Clays Garden Centre boss urges Government to rethink coronavirus ban on opening

The boss of one of Sunderland’s best-loved businesses is urging the Government to rethink the rules on which shops can open during the coronavirus lockdown.

Monday, 27th April 2020, 10:45 am
Updated Monday, 27th April 2020, 6:08 pm

Clay’s Garden Centre boss David Clay believes the Government is missing a trick when it comes to promoting the health benefits of gardening while people are being forced to spend so much time at home.

And he says garden centres could apply the same rules that supermarket are using to protect customers.

Now he has has written an open letter, calling for a rethink on what constitutes an ‘essential’ business: “My business falls into the ‘non-essential’ category, meaning I am precluded from opening to the public,” it says.

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David Clay

“However, the well-known chain store next door to my premises is allowed to continue trading unimpeded.”

Clays is launching a contactless delivery service from April 30, accessible through the centre’s Facebook page, but has been carrying out assessments in the meantime to ensure it is able to put adequate measures in place to protect customers when the go-ahead is given to reopen.

“We have assessed the risks associated and identified solutions. Access would be limited, the sanitisation of baskets and trolleys would be a high priority and signage in relation to social distancing would be both clear and prominent,” said Mr Clay.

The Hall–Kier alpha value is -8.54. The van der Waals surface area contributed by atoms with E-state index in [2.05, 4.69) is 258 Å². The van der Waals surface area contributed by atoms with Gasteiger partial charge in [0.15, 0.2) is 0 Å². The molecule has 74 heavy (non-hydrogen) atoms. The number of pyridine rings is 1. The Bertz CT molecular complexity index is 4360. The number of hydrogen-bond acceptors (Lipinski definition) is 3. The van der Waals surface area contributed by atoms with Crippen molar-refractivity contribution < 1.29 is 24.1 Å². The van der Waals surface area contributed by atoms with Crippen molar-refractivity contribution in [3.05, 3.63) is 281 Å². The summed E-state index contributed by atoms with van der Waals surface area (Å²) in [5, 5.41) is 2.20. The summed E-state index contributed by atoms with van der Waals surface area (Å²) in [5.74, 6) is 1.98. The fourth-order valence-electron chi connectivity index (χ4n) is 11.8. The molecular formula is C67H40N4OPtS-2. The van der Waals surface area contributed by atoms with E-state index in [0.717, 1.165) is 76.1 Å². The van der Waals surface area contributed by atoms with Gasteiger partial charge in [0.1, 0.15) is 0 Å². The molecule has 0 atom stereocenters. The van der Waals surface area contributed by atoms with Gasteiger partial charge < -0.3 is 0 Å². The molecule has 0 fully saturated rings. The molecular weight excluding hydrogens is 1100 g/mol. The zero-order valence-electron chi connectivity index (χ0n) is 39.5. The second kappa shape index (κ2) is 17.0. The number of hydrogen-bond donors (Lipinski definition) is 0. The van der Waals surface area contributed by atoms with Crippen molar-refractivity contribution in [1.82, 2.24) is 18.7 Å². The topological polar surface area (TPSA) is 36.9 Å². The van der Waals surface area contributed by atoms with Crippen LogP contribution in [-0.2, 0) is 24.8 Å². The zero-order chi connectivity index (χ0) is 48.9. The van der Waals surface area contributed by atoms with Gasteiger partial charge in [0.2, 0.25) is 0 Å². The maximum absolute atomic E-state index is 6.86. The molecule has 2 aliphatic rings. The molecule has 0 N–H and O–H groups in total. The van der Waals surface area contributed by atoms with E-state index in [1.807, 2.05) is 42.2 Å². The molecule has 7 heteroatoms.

He says he is worried about the jobs of his staff and warns a prolonged shut-down could devastate the industry.

“Clay’s is not part of a national chain, it is a family-owned and operated independent garden centre with well-established roots in our community,” he says. “We were established in 1949 and have served the people of Wearside ever since.

“I fear that, without urgent intervention from the government, the business that has taken three generations of my family to build and nurture could be destroyed with one fell swoop.

Mr Clay said gardening had real benefits during lockdown: “We need to identify practical and responsible ways of encouraging and supporting people to stay at home, whilst also remaining physically and mentally healthy. Gardening provides a great opportunity to exercise in an enclosed area where social distancing measures can be easily maintained.”

“Being outdoors also exposes people to vitamin D, which helps the body to absorb calcium and keeps the bones strong and the immune system healthy.

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